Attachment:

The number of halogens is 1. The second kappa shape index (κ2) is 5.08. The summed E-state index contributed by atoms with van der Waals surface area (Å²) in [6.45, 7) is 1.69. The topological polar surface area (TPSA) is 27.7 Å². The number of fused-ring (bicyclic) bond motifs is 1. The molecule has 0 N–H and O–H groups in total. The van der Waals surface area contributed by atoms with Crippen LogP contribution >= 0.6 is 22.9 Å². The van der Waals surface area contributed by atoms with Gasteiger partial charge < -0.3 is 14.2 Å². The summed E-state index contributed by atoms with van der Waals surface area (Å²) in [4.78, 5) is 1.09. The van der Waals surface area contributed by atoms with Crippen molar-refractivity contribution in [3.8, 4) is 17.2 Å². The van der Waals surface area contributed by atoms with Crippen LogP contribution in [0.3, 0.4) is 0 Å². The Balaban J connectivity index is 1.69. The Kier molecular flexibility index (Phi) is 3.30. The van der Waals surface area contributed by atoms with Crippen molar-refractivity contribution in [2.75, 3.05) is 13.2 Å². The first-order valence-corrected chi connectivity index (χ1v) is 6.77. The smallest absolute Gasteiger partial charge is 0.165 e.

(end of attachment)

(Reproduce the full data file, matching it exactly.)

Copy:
The number of halogens is 1. The second kappa shape index (κ2) is 5.08. The summed E-state index contributed by atoms with van der Waals surface area (Å²) in [6.45, 7) is 1.69. The topological polar surface area (TPSA) is 27.7 Å². The number of fused-ring (bicyclic) bond motifs is 1. The molecule has 0 N–H and O–H groups in total. The van der Waals surface area contributed by atoms with Crippen LogP contribution >= 0.6 is 22.9 Å². The van der Waals surface area contributed by atoms with Gasteiger partial charge < -0.3 is 14.2 Å². The summed E-state index contributed by atoms with van der Waals surface area (Å²) in [4.78, 5) is 1.09. The van der Waals surface area contributed by atoms with Crippen molar-refractivity contribution in [3.8, 4) is 17.2 Å². The van der Waals surface area contributed by atoms with Crippen LogP contribution in [0.3, 0.4) is 0 Å². The Balaban J connectivity index is 1.69. The Kier molecular flexibility index (Phi) is 3.30. The van der Waals surface area contributed by atoms with Crippen molar-refractivity contribution in [2.75, 3.05) is 13.2 Å². The first-order valence-corrected chi connectivity index (χ1v) is 6.77. The smallest absolute Gasteiger partial charge is 0.165 e.